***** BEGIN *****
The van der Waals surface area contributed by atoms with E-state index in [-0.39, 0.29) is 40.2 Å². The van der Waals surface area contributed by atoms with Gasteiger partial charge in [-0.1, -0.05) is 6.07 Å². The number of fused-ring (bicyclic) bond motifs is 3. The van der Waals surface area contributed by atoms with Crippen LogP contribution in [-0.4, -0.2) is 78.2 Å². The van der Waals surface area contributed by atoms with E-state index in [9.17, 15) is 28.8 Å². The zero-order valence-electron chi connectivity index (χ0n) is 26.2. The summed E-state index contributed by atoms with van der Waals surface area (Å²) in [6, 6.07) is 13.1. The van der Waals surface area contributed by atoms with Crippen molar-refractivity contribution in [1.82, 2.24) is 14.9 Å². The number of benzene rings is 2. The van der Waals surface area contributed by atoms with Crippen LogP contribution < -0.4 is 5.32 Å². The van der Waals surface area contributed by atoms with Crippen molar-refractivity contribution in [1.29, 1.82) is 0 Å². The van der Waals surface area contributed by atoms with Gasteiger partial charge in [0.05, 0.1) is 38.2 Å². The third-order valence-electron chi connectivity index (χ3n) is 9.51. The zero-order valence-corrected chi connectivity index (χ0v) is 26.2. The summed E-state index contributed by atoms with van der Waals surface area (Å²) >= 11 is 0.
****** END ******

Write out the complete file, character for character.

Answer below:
The van der Waals surface area contributed by atoms with E-state index in [-0.39, 0.29) is 40.2 Å². The van der Waals surface area contributed by atoms with Gasteiger partial charge in [-0.1, -0.05) is 6.07 Å². The number of fused-ring (bicyclic) bond motifs is 3. The van der Waals surface area contributed by atoms with Crippen LogP contribution in [-0.4, -0.2) is 78.2 Å². The van der Waals surface area contributed by atoms with E-state index in [9.17, 15) is 28.8 Å². The zero-order valence-electron chi connectivity index (χ0n) is 26.2. The summed E-state index contributed by atoms with van der Waals surface area (Å²) in [6, 6.07) is 13.1. The van der Waals surface area contributed by atoms with Crippen molar-refractivity contribution in [1.82, 2.24) is 14.9 Å². The number of benzene rings is 2. The van der Waals surface area contributed by atoms with Crippen LogP contribution < -0.4 is 5.32 Å². The van der Waals surface area contributed by atoms with Crippen molar-refractivity contribution in [1.29, 1.82) is 0 Å². The van der Waals surface area contributed by atoms with Gasteiger partial charge in [0.05, 0.1) is 38.2 Å². The third-order valence-electron chi connectivity index (χ3n) is 9.51. The zero-order valence-corrected chi connectivity index (χ0v) is 26.2. The summed E-state index contributed by atoms with van der Waals surface area (Å²) >= 11 is 0.